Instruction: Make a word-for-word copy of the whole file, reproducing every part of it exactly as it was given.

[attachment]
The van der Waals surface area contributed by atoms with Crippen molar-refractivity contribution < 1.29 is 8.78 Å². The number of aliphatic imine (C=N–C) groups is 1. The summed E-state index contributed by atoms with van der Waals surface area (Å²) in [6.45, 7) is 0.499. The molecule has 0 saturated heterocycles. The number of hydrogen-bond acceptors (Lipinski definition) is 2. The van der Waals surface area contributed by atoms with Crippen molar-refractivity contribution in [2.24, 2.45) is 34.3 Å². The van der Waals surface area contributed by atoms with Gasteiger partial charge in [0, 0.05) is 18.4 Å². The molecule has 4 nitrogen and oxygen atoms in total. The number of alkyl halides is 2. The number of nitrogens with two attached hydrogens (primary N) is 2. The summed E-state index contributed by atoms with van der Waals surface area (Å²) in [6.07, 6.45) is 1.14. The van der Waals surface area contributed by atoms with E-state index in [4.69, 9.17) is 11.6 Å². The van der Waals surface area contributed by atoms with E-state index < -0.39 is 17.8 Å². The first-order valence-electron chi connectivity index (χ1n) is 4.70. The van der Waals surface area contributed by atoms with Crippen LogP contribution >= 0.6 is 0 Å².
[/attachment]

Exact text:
The van der Waals surface area contributed by atoms with Crippen molar-refractivity contribution < 1.29 is 8.78 Å². The number of aliphatic imine (C=N–C) groups is 1. The summed E-state index contributed by atoms with van der Waals surface area (Å²) in [6.45, 7) is 0.499. The molecule has 0 saturated heterocycles. The number of hydrogen-bond acceptors (Lipinski definition) is 2. The van der Waals surface area contributed by atoms with Crippen molar-refractivity contribution in [2.24, 2.45) is 34.3 Å². The van der Waals surface area contributed by atoms with Gasteiger partial charge in [0, 0.05) is 18.4 Å². The molecule has 4 nitrogen and oxygen atoms in total. The number of alkyl halides is 2. The number of nitrogens with two attached hydrogens (primary N) is 2. The summed E-state index contributed by atoms with van der Waals surface area (Å²) in [6.07, 6.45) is 1.14. The van der Waals surface area contributed by atoms with E-state index in [4.69, 9.17) is 11.6 Å². The van der Waals surface area contributed by atoms with E-state index < -0.39 is 17.8 Å². The first-order valence-electron chi connectivity index (χ1n) is 4.70. The van der Waals surface area contributed by atoms with Crippen LogP contribution >= 0.6 is 0 Å².